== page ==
Tuesday, April 23, 2013

Let's build a Data Warehouse

Our reporting needs have outgrown our existing tools. Actually, that's not true. We have all the right tools but are not using them as well as we could be. It all starts with our data. Right now it all sits in our vendors schema. That works well for the transaction nature of the application, but not so much for reporting.

We have done a lot with what we have. Every night, we take the most recent database backup and load it onto a second server that is used for reporting. I take about a dozen of our core queries and dump them to tables for use the next day. We do the basics like indexes and primary keys. Or issues is that these are designed for specific reports. As the demands and needs of the reports change, we put in a good deal of time reworking the queries.

We started building our reports with Reporting Services and have not expanded our use of the tools that SQL has to offer yet. In the mean time, I have gotten more involved in the SQL community. Attending user groups, SQL Saturdays, and other Microsoft Tech Events. I have been introduced to a lot of features and ideas that I was previously unaware of. I think it's time we built a data warehouse.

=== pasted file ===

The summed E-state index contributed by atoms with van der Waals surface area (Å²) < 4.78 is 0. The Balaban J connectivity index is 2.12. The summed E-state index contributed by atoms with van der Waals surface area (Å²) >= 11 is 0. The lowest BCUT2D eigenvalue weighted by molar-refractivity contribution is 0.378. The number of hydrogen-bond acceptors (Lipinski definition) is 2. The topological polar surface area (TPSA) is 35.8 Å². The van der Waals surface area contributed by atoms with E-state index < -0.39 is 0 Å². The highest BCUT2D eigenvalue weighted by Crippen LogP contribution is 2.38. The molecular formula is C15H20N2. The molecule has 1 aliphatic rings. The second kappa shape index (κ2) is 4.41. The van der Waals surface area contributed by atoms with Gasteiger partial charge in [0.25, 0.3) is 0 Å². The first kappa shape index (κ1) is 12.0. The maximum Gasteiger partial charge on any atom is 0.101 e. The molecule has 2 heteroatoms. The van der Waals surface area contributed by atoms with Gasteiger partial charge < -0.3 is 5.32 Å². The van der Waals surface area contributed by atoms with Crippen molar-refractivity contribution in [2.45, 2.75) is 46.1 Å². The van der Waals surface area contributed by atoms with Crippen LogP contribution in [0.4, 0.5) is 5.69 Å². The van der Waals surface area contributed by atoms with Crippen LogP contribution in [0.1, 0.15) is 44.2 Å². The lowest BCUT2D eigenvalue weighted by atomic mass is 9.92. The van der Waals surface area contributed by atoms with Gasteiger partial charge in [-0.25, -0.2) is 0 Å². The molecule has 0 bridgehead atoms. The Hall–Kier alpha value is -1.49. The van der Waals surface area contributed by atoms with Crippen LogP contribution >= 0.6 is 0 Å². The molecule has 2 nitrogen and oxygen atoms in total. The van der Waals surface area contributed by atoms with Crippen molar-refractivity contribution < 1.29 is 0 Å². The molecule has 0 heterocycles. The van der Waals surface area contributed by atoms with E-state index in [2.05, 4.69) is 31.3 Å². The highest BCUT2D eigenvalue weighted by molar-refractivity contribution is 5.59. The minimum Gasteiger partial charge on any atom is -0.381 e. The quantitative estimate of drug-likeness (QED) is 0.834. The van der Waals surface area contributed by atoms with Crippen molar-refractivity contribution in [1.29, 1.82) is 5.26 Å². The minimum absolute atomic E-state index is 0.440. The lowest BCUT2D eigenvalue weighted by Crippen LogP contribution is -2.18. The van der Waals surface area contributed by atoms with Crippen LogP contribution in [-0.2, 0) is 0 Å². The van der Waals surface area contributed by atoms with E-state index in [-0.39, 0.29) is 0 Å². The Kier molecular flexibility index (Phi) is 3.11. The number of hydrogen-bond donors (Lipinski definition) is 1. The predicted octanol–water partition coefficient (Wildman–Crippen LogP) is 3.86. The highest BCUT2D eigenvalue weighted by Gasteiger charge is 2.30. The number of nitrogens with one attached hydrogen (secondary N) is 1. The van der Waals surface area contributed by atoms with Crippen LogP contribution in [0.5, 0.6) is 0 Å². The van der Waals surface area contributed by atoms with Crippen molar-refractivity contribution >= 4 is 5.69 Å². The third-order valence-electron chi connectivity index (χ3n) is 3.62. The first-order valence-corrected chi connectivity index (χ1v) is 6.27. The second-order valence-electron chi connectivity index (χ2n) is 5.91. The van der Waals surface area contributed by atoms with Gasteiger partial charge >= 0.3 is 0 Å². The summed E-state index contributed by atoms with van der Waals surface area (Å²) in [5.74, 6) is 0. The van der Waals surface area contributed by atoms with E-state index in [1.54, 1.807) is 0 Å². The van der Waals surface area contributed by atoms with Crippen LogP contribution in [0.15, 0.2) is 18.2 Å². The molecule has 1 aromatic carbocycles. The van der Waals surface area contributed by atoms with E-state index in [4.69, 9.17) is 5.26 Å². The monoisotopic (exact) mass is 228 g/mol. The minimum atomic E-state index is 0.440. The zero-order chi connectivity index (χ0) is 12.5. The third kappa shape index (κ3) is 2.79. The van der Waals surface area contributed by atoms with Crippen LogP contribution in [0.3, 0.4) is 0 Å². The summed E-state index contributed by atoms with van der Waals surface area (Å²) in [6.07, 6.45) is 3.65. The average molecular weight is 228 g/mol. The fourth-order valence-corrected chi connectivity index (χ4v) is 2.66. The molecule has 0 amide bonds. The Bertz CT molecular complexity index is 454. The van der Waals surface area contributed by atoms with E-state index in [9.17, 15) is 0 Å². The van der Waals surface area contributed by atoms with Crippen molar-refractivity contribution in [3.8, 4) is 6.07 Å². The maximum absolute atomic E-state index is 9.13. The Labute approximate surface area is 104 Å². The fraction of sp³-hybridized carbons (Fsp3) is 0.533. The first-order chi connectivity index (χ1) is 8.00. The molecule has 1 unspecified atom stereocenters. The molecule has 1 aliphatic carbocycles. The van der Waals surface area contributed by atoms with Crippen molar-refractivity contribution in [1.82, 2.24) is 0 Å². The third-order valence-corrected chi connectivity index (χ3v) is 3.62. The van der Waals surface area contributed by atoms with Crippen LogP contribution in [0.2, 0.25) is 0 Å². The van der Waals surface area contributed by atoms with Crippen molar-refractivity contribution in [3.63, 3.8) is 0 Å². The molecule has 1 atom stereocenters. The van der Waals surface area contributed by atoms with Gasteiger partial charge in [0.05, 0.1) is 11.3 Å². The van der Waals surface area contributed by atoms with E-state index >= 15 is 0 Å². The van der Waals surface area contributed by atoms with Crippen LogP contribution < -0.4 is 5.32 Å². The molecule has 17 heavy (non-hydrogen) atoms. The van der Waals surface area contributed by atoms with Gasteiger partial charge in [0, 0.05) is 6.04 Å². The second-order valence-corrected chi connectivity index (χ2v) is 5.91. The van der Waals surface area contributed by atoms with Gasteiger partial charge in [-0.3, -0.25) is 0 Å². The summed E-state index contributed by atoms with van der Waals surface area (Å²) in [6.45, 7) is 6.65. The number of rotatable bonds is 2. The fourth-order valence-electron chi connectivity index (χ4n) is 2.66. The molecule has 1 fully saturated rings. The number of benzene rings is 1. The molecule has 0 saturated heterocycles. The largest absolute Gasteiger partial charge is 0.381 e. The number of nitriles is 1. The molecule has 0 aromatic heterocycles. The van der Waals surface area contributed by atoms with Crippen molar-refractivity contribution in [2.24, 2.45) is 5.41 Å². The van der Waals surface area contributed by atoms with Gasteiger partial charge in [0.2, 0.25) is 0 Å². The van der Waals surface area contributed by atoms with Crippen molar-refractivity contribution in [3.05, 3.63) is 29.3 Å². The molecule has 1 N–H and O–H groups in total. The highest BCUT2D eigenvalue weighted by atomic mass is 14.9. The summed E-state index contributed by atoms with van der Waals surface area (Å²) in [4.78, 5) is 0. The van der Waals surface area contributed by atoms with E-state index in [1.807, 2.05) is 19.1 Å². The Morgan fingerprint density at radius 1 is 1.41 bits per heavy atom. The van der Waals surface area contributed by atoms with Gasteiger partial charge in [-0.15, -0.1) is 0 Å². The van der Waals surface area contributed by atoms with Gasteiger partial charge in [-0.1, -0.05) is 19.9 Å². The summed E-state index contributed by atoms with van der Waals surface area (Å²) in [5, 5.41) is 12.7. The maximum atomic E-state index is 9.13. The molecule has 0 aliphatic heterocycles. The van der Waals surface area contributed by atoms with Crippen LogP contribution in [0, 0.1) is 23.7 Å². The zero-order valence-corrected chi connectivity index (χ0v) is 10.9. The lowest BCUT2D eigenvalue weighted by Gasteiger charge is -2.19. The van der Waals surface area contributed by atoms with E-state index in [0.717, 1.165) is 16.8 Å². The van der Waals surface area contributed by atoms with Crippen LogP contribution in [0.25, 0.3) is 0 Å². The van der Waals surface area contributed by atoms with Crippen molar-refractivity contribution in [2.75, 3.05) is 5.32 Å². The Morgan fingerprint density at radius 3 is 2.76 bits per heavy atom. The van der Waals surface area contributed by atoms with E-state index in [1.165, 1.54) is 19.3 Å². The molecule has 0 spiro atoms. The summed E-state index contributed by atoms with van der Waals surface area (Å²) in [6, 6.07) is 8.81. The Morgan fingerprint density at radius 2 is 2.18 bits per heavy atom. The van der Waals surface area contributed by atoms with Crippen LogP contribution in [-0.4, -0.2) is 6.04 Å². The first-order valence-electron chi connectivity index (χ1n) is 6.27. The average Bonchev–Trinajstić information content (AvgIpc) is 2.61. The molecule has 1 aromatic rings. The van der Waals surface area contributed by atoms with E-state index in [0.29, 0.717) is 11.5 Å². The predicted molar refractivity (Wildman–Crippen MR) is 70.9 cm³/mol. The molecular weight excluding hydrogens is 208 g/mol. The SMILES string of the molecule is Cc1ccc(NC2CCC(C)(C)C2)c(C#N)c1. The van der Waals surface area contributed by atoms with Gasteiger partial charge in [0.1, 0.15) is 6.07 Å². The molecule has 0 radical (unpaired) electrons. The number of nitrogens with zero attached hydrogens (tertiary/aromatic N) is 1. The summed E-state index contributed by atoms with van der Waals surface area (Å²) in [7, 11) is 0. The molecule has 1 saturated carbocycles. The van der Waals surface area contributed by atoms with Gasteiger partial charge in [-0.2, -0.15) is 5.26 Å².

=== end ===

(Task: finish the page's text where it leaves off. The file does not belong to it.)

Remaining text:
I don't think our dataset is large enough for me to truly call what I am going to make a data warehouse. My database sits at 30 some gig in size. I also have a huge maintenance window. The core activity of our business ends by 5:00 pm so I have all night to process whatever I want. So my ETL process can process my entire dataset every time. In the beginning anyway. I'll deal with slowly changing dimensions later.

I want to build a star schema for my data and take advantage of Analysis Services. I want to be able to expose my data to PowerPivot and PowerView. I see a lot of power in these tools and there is no better way to learn than to jump into it. Even if I can't get my user base to use these tools, it will help me parse our data and they will still benefit.

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